Apparently feeling masochistic, I Googled “exam-o-gram” and found a Web site where you can download those old government documents. At the site, I clicked on one enchanting Exam-O-Gram from 1967 titled: “Simple ADF for VFR Navigation.” Here’s the engaging first sentence: “To test the applicant’s knowledge of the practical aspects of cross-country flying, FAA written examinations contain test items on the use of radio aids to VFR navigation.” (Remove forehead from desk.)

Caution: Do not click on the Exam-O-Gram site while operating heavy equipment.

How was your ground school experience?

Missed it by that much

Thursday, August 7th, 2008

Are you one of those pilots who sits through films and TV shows just waiting for the aviation parts? (Sure, who isn’t?) Now I’m psyched to see the upcoming James Bond film, Quantum of Solace, because it will feature an appearance by a SIAI-Marchetti SF.260TP military trainer. (Thanks and a tip o’ the hat to Air & Space magazine, which did a rundown on all the cool and not-so-cool airplanes in the Bond oeuvre.)

Most recently I saw Get Smart. There’s a sequence in which the Chief commandeers a Cessna towing a banner to chase after Agents Ninety-Nine and Eighty-Six. Much of it seemed computer generated—no surprise there. (Here’s a really inside-baseball article on how the computer effects were created.) I hate to be the one to tell our friends in Wichita, but the man who got kicked out of the cockpit at the beginning of this sequence was credited as “CESNA PILOT.” Sorry about that, Chief.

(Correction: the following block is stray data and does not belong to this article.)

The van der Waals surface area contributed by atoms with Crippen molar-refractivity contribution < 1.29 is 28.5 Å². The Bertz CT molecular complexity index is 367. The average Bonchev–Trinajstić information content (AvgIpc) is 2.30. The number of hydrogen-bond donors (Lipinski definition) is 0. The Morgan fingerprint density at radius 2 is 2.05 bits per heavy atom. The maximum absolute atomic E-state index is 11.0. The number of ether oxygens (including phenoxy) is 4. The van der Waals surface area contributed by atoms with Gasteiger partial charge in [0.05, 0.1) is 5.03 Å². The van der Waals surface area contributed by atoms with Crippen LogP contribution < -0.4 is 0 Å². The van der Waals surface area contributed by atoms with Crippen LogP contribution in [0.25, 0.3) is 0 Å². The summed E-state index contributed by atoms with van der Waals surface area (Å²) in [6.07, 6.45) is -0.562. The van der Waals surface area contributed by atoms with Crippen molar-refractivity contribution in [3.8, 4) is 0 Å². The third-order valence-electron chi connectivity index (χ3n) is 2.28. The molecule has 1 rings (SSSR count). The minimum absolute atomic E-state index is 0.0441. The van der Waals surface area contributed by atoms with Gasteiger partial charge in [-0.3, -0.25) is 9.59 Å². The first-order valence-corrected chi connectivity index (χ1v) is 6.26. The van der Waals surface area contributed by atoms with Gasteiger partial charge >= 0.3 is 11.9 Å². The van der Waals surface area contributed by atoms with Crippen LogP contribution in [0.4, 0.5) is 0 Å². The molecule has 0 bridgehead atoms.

Why we go to Oshkosh

Friday, August 1st, 2008

Why do you go to events such as AirVenture in Oshkosh? Is it to stand in a long line just to walk through an Airbus, like these people are doing?

Nothing against Jet Blue, but I go to airshows to catch up on industry news, talk with other pilots, and see cool airplanes. Boeing and Airbus airliners can be cool in their own right, especially when you’re the person flying the airplane (or flying the simulator). But one of the reasons that I fly general aviation airplanes is to avoid lines like this.

Maybe these folks were just seeking a few minutes in the air conditioning, and a respite from the heat of the ramp….